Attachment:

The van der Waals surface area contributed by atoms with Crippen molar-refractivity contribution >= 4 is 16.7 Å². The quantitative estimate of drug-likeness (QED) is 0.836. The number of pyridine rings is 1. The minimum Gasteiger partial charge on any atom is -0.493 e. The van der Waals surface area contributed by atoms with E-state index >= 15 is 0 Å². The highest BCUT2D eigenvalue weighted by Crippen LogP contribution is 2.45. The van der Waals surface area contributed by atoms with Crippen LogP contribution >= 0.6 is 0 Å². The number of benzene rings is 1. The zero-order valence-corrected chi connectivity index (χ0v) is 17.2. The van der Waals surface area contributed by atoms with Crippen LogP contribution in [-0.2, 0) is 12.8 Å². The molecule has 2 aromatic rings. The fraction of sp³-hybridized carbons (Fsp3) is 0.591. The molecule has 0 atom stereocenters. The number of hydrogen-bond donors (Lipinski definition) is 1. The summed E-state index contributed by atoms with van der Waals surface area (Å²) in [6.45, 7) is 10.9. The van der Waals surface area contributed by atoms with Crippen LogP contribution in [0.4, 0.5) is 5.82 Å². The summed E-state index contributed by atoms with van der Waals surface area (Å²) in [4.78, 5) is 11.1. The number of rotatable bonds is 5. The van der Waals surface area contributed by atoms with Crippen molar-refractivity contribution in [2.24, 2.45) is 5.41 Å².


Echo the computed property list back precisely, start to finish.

The van der Waals surface area contributed by atoms with Crippen molar-refractivity contribution >= 4 is 16.7 Å². The quantitative estimate of drug-likeness (QED) is 0.836. The number of pyridine rings is 1. The minimum Gasteiger partial charge on any atom is -0.493 e. The van der Waals surface area contributed by atoms with E-state index >= 15 is 0 Å². The highest BCUT2D eigenvalue weighted by Crippen LogP contribution is 2.45. The van der Waals surface area contributed by atoms with Crippen LogP contribution >= 0.6 is 0 Å². The number of benzene rings is 1. The zero-order valence-corrected chi connectivity index (χ0v) is 17.2. The van der Waals surface area contributed by atoms with Crippen LogP contribution in [-0.2, 0) is 12.8 Å². The molecule has 2 aromatic rings. The fraction of sp³-hybridized carbons (Fsp3) is 0.591. The molecule has 0 atom stereocenters. The number of hydrogen-bond donors (Lipinski definition) is 1. The summed E-state index contributed by atoms with van der Waals surface area (Å²) in [6.45, 7) is 10.9. The van der Waals surface area contributed by atoms with Crippen LogP contribution in [0.4, 0.5) is 5.82 Å². The summed E-state index contributed by atoms with van der Waals surface area (Å²) in [4.78, 5) is 11.1. The number of rotatable bonds is 5. The van der Waals surface area contributed by atoms with Crippen molar-refractivity contribution in [2.24, 2.45) is 5.41 Å².